First Advisor

Dacian N. Daescu

Term of Graduation

Winter 2020

Date of Publication


Document Type

Closed Dissertation

Degree Name

Doctor of Philosophy (Ph.D.) in Mathematical Sciences


Mathematics and Statistics




Mathematics, Econometrics



Physical Description

1 online resource (xi, 136 pages)


New methodologies for diagnostic analysis and adaptive tuning based on sensitivity information of the Multivariate Stochastic Volatility (MSV) model are established in this dissertation. The main focus is on obtaining optimal conditional volatilities from a time series set of financial data observed in the market by specifying a State-Space model with error covariance adaptive tuning of the MSV model. Variational Data Assimilation methods are used in this research as tools for obtaining the optimal a posteriori estimates of the multivariate series of volatilities. Calculus of Variations techniques are then applied to a forecast score function to derive the sensitivities of the forecasted volatilities in terms of the input parameters. In summary, this dissertation achieves the development of these new methodologies by

1.Developing the sensitivity information of the multivariate conditional volatilities to observations, covariance specifications and prior estimates,

2.Developing tools for assessing multivariate volatility forecasts. For each time period, sensitivity information provides forecasted volatility diagnostics of the MSV model to give guidance on model performance, and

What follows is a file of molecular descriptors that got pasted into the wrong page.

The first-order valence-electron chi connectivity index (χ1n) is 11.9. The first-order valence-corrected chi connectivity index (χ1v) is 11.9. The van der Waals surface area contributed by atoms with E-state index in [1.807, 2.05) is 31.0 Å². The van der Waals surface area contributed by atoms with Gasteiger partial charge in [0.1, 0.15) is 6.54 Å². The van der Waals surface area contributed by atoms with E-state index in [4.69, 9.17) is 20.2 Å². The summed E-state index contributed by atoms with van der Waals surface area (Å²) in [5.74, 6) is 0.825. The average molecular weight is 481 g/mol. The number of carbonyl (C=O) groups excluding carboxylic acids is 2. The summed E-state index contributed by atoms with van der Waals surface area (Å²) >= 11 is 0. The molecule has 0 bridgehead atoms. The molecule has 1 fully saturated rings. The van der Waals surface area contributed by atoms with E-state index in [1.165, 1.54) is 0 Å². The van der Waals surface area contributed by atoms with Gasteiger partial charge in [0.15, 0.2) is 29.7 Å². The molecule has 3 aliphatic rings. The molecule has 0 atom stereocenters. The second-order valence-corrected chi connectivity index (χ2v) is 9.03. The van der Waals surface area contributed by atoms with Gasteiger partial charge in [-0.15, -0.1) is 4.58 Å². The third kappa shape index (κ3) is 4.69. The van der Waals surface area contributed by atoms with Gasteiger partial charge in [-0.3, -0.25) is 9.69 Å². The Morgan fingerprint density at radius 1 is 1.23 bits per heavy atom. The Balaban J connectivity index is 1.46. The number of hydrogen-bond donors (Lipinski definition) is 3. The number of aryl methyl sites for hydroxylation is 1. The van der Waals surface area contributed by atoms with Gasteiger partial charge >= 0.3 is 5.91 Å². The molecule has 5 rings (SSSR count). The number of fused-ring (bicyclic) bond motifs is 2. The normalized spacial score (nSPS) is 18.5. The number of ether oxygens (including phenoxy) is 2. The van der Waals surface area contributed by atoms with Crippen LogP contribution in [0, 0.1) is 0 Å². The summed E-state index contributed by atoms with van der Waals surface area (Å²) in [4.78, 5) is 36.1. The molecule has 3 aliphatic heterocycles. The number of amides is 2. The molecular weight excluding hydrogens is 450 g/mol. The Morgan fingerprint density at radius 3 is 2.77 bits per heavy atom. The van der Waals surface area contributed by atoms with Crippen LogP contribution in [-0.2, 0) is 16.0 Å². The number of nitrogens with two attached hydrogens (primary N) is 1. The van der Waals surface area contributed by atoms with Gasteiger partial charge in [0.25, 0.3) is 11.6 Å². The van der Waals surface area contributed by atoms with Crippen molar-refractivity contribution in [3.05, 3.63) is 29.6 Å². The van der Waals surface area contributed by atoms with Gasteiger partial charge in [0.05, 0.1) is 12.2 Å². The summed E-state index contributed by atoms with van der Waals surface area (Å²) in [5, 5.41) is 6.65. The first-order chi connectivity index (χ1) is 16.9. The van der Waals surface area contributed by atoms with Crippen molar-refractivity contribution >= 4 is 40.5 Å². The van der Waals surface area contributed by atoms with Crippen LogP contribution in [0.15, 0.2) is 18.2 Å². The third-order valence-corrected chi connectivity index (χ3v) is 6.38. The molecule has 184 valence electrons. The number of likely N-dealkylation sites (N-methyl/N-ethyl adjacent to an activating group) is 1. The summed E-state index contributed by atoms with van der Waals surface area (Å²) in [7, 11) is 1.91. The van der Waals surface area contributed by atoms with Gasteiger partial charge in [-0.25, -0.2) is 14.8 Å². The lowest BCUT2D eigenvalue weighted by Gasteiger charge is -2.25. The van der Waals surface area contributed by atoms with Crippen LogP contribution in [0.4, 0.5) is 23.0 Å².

3.Developing an adaptive tuning procedure based on the multivariate volatility sensitivity information to update the observation error covariance matrix during each assimilation with the main objective of providing improved results in an online manner.

Applications of the new sensitivity diagnostics and adaptive tuning procedures of the MSV model are explored in two experiments. The first experiment is a proof-of-concept experiment where a multivariate series of volatilities is simulated through the specification of a MSV model and serves as a placeholder for true volatilities. The MSV model is then estimated on the resulting time series dataset and the adaptive tuning procedure is performed to demonstrate superior estimation results over the current literature methodologies. In the second experiment, a time series set of Foreign Exchange (FX) rate data is used to estimate the MSV model to provide a time series of conditional volatility estimates of each FX rate. The sensitivity information of each FX rate's conditional volatility forecasts is implemented to derive model performance diagnostics, while the adaptive tuning procedure is implemented to provide improved conditional volatility estimates. Furthermore, an objective assessment and validation of the newly developed methodology is achieved by using an extended data set that is independent on the training set used to calibrate the model.


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